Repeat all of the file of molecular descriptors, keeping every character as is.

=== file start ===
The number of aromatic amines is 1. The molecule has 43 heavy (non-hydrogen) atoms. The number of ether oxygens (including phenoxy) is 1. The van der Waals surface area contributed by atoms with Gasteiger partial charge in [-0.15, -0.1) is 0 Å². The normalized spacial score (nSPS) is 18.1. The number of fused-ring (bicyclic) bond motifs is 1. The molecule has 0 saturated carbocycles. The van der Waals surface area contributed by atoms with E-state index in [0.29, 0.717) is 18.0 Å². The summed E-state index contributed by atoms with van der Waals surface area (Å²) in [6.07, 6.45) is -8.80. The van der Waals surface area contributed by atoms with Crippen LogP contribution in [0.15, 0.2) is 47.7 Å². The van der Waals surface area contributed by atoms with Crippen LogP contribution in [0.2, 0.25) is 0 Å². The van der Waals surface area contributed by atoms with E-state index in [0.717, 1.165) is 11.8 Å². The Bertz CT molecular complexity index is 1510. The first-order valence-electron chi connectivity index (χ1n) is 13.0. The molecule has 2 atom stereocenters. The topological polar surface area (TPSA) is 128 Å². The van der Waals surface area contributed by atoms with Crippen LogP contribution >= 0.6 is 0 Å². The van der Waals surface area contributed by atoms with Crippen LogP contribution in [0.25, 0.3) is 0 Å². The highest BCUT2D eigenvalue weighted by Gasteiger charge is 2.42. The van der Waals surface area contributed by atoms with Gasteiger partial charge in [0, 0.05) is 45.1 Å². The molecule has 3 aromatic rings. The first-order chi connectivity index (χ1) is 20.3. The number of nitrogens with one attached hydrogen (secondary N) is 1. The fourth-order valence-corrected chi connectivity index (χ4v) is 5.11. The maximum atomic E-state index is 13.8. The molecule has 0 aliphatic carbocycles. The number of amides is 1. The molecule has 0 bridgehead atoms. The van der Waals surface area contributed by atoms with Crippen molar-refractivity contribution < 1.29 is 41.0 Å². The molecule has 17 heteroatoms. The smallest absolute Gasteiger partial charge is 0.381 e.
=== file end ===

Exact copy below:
The number of aromatic amines is 1. The molecule has 43 heavy (non-hydrogen) atoms. The number of ether oxygens (including phenoxy) is 1. The van der Waals surface area contributed by atoms with Gasteiger partial charge in [-0.15, -0.1) is 0 Å². The normalized spacial score (nSPS) is 18.1. The number of fused-ring (bicyclic) bond motifs is 1. The molecule has 0 saturated carbocycles. The van der Waals surface area contributed by atoms with E-state index in [0.29, 0.717) is 18.0 Å². The summed E-state index contributed by atoms with van der Waals surface area (Å²) in [6.07, 6.45) is -8.80. The van der Waals surface area contributed by atoms with Crippen LogP contribution in [0.15, 0.2) is 47.7 Å². The van der Waals surface area contributed by atoms with Crippen LogP contribution in [0.2, 0.25) is 0 Å². The van der Waals surface area contributed by atoms with E-state index in [0.717, 1.165) is 11.8 Å². The Bertz CT molecular complexity index is 1510. The first-order valence-electron chi connectivity index (χ1n) is 13.0. The molecule has 2 atom stereocenters. The topological polar surface area (TPSA) is 128 Å². The van der Waals surface area contributed by atoms with Crippen LogP contribution >= 0.6 is 0 Å². The van der Waals surface area contributed by atoms with Crippen LogP contribution in [0.25, 0.3) is 0 Å². The highest BCUT2D eigenvalue weighted by Gasteiger charge is 2.42. The van der Waals surface area contributed by atoms with Gasteiger partial charge in [0, 0.05) is 45.1 Å². The molecule has 3 aromatic rings. The first-order chi connectivity index (χ1) is 20.3. The number of nitrogens with one attached hydrogen (secondary N) is 1. The fourth-order valence-corrected chi connectivity index (χ4v) is 5.11. The maximum atomic E-state index is 13.8. The molecule has 0 aliphatic carbocycles. The number of amides is 1. The molecule has 0 bridgehead atoms. The van der Waals surface area contributed by atoms with Crippen molar-refractivity contribution < 1.29 is 41.0 Å². The molecule has 17 heteroatoms. The smallest absolute Gasteiger partial charge is 0.381 e.